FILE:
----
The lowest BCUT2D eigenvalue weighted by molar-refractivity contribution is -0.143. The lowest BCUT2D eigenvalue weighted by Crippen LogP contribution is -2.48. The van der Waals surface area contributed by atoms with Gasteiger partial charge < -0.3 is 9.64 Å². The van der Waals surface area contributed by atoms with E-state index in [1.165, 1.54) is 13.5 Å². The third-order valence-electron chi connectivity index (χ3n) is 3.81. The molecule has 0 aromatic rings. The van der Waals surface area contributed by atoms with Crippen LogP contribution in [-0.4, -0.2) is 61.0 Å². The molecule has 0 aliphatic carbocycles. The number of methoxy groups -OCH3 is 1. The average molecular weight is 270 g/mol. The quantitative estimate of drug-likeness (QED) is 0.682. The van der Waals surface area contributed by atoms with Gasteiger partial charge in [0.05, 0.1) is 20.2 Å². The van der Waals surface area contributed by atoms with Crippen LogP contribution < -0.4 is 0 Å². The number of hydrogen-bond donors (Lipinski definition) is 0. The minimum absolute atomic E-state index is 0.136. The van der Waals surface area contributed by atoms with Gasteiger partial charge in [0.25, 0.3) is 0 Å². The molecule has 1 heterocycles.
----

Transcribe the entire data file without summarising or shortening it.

The lowest BCUT2D eigenvalue weighted by molar-refractivity contribution is -0.143. The lowest BCUT2D eigenvalue weighted by Crippen LogP contribution is -2.48. The van der Waals surface area contributed by atoms with Gasteiger partial charge < -0.3 is 9.64 Å². The van der Waals surface area contributed by atoms with E-state index in [1.165, 1.54) is 13.5 Å². The third-order valence-electron chi connectivity index (χ3n) is 3.81. The molecule has 0 aromatic rings. The van der Waals surface area contributed by atoms with Crippen LogP contribution in [-0.4, -0.2) is 61.0 Å². The molecule has 0 aliphatic carbocycles. The number of methoxy groups -OCH3 is 1. The average molecular weight is 270 g/mol. The quantitative estimate of drug-likeness (QED) is 0.682. The van der Waals surface area contributed by atoms with Gasteiger partial charge in [0.05, 0.1) is 20.2 Å². The van der Waals surface area contributed by atoms with Crippen LogP contribution < -0.4 is 0 Å². The number of hydrogen-bond donors (Lipinski definition) is 0. The minimum absolute atomic E-state index is 0.136. The van der Waals surface area contributed by atoms with Gasteiger partial charge in [0.25, 0.3) is 0 Å². The molecule has 1 heterocycles.